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ISIL tactics on exporting terror abroad

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ISIL tactics on exporting terror abroad

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Since the restoration of the caliphate on June 29, 2014 under the rule of the self-proclaimed caliph Abu Bakr al-Baghdadi the so-called Islamic state called on foreign jihadists to take their terror campaign to countries outside the Caliphate.

An interview in the New York Times of a German called Harry Sarfo who is being detained in a prison in Bremen helped throw light on the jihadists strategies as pointed up in the investigative report by the paper’s correspondent Rukmini Callimachi

On France Sarfo said he recounted that there was laughter when some jihadists were asked about their presence in France. “Don’t worry about France” was the chilling message.

Sarfo claimed in the interview he was made aware of the attacks at the Bataclan in Paris and close to the Stade de France as early as April last year. One hundred and thirty were killed and more than 350 injured.

As for the US and Canada, social networks are the recruitment tools of choice and he added “the Americans are dumb they have open gun policies”.

Hiding their radicalisation from the authorities is a well rehearsed tactic. The fighters are trained quickly to avoid raising the suspicions of intelligence agencies.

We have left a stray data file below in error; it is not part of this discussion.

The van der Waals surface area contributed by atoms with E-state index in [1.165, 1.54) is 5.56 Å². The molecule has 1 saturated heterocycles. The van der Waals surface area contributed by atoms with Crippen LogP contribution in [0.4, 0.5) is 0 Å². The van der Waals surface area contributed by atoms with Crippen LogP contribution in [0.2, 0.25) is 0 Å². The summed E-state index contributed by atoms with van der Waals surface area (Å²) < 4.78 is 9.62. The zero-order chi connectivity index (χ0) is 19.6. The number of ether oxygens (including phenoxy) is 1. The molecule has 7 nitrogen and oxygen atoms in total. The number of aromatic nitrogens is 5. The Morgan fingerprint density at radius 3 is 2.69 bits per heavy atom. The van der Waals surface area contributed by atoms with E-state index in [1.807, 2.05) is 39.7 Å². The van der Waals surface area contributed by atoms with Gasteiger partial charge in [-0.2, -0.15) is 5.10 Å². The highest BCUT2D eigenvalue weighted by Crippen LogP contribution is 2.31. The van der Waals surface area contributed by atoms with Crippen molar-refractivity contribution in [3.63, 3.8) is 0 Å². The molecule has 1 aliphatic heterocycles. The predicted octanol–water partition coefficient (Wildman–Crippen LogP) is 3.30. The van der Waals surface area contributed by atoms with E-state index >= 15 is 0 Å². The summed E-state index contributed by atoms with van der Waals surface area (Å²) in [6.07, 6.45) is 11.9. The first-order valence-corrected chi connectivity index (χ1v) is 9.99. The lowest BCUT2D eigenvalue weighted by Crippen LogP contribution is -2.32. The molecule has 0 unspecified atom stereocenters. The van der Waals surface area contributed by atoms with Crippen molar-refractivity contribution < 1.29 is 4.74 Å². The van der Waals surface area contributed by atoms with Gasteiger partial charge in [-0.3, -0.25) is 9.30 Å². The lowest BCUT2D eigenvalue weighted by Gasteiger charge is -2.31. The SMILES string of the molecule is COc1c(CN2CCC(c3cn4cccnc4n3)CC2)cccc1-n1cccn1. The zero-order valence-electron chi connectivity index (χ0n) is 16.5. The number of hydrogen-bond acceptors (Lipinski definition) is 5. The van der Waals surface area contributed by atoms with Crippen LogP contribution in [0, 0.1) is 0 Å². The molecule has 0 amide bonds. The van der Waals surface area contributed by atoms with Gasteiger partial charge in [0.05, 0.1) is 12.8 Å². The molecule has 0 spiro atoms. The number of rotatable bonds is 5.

“When they return to France or Germany, they can simply say, I was only on holidays in Turkey’” claimed Sarfo.

The spokesman of the organisation known as Emni which was set up to export terrorism abroad is the Syrian Abu Mohammed al-Adani. It is understood he coordinates the attacks abroad.

In San Bernadino last December 14 were killed. The group welcomed the attack but did not claim responsibility.

In Orlando 49 were killed. The massacre was claimed by a soldier of the Caliphate. The group said it carried out three bombings in Turkey. At least 66 people were killed.

And two in Tunis which left 50 dead. In Egypt the group said it brought down the Russian Airbus. All its 224 occupants perished.

Experts believe that cooperation in intelligence must be strengthened between the European Union and Turkey if these attacks and the movement of terrorists is to be dealt with.

“Well its counter-terrorism cooperation so it is a question of procedures, judicial procedure, police procedure exchange lists. The majority of the young people going to Syria are from poor neighbourhoods, school drop outs, no job and a vague very vague religious indoctrination,” Marc Pierini, former EU ambassador to Turkey and researcher at Carnegie Europe told euronews.

It’s believed thousands of Europeans have been radicalised and recruited as fighters in Syria and Iraq. European authorities believe they have the measure of these tactics but is their strategy strongly enough coordinated to counter the jihadists in Europe?

Every story can be told in many ways: see the perspectives from Euronews journalists in our other language teams.

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